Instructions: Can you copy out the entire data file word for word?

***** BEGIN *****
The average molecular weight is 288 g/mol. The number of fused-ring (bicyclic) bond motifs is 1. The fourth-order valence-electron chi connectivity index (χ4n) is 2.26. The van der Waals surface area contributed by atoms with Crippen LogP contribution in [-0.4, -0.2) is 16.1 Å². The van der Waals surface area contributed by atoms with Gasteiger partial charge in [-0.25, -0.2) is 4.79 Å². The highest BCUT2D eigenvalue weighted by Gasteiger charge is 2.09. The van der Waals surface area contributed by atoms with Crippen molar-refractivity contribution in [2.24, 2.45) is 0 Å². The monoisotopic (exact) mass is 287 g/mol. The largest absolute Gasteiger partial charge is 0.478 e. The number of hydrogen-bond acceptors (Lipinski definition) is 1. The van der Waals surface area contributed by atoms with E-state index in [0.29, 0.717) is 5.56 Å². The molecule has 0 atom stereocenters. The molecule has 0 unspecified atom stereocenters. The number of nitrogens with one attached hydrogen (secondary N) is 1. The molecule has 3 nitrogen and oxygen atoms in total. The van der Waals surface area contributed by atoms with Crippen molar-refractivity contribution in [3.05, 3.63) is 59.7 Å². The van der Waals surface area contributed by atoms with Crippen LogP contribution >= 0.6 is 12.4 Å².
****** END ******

The average molecular weight is 288 g/mol. The number of fused-ring (bicyclic) bond motifs is 1. The fourth-order valence-electron chi connectivity index (χ4n) is 2.26. The van der Waals surface area contributed by atoms with Crippen LogP contribution in [-0.4, -0.2) is 16.1 Å². The van der Waals surface area contributed by atoms with Gasteiger partial charge in [-0.25, -0.2) is 4.79 Å². The highest BCUT2D eigenvalue weighted by Gasteiger charge is 2.09. The van der Waals surface area contributed by atoms with Crippen molar-refractivity contribution in [2.24, 2.45) is 0 Å². The monoisotopic (exact) mass is 287 g/mol. The largest absolute Gasteiger partial charge is 0.478 e. The number of hydrogen-bond acceptors (Lipinski definition) is 1. The van der Waals surface area contributed by atoms with E-state index in [0.29, 0.717) is 5.56 Å². The molecule has 0 atom stereocenters. The molecule has 0 unspecified atom stereocenters. The number of nitrogens with one attached hydrogen (secondary N) is 1. The molecule has 3 nitrogen and oxygen atoms in total. The van der Waals surface area contributed by atoms with Crippen molar-refractivity contribution in [3.05, 3.63) is 59.7 Å². The van der Waals surface area contributed by atoms with Crippen LogP contribution >= 0.6 is 12.4 Å².